Strings snapping on new build

Hi All,

Just finished building my first CBG and pleased with the result until I tried to string it.   Used strings 2,3 and 4 from a set of Dunlop nickel wound electric.   These are 42,30 and 17 gauge respectively.   Used a digital tuner to tune to G,D,G.   The 2 string snapped as I reached the correct pitch (G).   As I had only the one set of strings on hand I decided to go with 3,4and 5 (13 gauge).   Got to G on the top string but it was quite dead so tried to take it up to A but it too snapped before it got there.

I can't believe it's a fault with the strings.

The neck is a "through-the-box" and the strings go through grommets in the tail stock so there's no issue there.  In both cases the break occurred at the machine head.

Most disappointing.   Was hoping to play it this weekend.

Any help/suggestions greatly appreciated

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  • Arthur, I have been using .044, ,034 & .026 and have never broken a string. Generally build to a 25.5" scale and tune G,D,G.

  • Deburr with fine sandpaper, I’m sure it’s a sharp point somewhere? Tuners can have sharp edges? Good luck.

    • Thanks Brian.   That was suggested earlier.   I think it's the most likely.

  • Morning, Arthur.

    There can be several reasons for string breakage on new builds. I'll try and suggest a few then I'm sure others will be able to help some too.

    Check the machine heads for burrs or sharper bits to make sure that's not why they're snapping at the machine heads.

    Make sure your break angle over the nut and/or bridge isn't too severe. If it's too steep of an angle going over these then that can create similar issues.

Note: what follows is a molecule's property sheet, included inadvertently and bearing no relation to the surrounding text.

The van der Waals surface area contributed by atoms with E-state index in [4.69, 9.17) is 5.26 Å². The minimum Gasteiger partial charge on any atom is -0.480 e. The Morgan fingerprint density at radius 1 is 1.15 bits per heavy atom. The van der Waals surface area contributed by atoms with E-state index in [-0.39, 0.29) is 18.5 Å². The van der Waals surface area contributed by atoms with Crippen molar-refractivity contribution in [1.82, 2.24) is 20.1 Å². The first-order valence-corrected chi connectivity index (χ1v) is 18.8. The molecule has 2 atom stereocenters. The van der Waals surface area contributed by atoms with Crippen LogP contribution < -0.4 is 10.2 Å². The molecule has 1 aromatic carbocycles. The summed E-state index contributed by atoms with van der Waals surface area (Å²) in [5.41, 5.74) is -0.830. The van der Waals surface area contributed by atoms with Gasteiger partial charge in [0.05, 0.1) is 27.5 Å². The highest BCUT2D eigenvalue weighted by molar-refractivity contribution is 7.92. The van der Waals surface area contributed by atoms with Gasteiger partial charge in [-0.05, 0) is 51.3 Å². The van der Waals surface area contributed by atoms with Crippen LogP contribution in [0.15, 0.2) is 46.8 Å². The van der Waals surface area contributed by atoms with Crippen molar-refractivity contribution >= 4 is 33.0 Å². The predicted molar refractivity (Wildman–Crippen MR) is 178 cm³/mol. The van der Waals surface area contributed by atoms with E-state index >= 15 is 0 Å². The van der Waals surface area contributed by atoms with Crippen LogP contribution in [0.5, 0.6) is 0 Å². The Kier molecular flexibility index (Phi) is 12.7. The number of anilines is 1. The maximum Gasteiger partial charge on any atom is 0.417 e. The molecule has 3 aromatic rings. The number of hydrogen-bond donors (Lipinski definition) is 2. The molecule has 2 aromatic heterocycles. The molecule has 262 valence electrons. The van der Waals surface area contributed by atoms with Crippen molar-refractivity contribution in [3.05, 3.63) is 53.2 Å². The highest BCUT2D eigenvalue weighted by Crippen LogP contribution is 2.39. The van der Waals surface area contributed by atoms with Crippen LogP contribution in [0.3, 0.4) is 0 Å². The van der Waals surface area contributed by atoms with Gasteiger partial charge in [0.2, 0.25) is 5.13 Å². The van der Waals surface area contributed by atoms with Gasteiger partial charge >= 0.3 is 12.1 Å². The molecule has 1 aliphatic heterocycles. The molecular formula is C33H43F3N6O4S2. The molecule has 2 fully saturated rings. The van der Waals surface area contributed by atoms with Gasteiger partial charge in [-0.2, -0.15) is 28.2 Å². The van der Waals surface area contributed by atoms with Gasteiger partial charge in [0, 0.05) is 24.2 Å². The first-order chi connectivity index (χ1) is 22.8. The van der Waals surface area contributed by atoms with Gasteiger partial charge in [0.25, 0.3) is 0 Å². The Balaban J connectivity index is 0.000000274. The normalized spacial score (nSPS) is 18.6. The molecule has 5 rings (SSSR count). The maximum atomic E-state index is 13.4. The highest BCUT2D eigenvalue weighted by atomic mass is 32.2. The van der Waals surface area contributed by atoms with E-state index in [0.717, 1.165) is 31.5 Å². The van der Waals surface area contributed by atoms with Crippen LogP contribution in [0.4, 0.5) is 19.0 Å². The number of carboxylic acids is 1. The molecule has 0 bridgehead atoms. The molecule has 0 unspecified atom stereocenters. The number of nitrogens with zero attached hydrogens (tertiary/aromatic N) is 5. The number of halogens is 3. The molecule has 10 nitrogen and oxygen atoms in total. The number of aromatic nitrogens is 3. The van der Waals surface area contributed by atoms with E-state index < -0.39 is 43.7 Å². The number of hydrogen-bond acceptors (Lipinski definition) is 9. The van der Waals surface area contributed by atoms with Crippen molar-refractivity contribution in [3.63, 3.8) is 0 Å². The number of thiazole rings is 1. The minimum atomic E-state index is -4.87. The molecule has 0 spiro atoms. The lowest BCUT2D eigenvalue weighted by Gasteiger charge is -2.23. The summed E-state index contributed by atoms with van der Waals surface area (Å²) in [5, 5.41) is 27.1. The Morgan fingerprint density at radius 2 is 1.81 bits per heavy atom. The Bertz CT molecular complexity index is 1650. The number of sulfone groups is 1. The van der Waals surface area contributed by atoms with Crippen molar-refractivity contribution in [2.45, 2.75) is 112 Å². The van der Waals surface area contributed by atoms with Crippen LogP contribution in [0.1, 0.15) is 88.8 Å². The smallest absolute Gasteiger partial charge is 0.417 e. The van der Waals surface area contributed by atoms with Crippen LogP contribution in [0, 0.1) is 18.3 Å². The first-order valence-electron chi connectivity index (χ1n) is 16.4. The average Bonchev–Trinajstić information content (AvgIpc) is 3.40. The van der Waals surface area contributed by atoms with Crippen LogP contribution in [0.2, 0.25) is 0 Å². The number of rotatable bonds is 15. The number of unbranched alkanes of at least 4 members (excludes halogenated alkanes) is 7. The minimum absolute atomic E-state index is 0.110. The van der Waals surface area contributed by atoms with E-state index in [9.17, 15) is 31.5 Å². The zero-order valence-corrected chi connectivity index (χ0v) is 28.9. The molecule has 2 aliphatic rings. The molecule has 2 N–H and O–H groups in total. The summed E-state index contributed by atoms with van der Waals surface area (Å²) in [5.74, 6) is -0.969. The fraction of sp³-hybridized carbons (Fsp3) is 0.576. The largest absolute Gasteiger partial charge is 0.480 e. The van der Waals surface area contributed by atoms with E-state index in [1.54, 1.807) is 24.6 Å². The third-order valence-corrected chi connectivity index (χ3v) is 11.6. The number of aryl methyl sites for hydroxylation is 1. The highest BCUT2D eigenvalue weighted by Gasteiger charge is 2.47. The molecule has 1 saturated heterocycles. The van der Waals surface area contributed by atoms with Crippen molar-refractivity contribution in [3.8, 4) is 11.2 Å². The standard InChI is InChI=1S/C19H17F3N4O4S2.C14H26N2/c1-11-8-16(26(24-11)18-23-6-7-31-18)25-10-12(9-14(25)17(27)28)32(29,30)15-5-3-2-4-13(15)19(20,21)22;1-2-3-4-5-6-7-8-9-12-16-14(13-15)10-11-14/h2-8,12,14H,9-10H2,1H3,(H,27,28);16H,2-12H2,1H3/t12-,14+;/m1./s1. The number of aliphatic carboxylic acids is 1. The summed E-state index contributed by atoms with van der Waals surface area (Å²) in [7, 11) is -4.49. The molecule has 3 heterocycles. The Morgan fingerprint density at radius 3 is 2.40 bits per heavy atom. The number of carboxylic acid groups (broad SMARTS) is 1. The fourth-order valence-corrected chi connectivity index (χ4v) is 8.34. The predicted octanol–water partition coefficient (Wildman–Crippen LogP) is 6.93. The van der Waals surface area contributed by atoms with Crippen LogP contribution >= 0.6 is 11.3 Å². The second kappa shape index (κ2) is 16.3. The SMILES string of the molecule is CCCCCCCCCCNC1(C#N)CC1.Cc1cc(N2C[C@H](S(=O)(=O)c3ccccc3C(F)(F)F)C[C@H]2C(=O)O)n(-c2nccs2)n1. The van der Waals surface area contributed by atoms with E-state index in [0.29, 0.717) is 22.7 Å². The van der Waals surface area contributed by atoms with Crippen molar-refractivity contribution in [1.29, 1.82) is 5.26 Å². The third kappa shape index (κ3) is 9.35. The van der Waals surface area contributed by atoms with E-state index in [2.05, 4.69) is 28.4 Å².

Along with break angle, if you're building a slide guitar, make sure your string height above the neck or fretboard isn't too high. Better a lower action even for a slide guitar unless you're building to lapsteel specification?

    As you said they're new strings I won't suggest avoiding using old strings.

    Last one I can think of right now is make sure you're tuning to the correct octave of GDg. Even with an electronic tuner it can be easy to tune past the correct octave tuning to a higher octave that the strings weren't meant to tune to. Unfortunately I don't know what the correct octave is or whether your tuner gives a readout for octaves but generally you should be able to depress the strings without too much pushing.

    Try these things and as mentioned I'm sure others will be around to help soon. Have a great day and best regards,

    Bear :0)

    • the correct octave is G 2nd octave D 3rd and G 3rd. I got that from a book while trying to string my first build last weekend. It worked great!

    • Many thanks.   I'll check it all.


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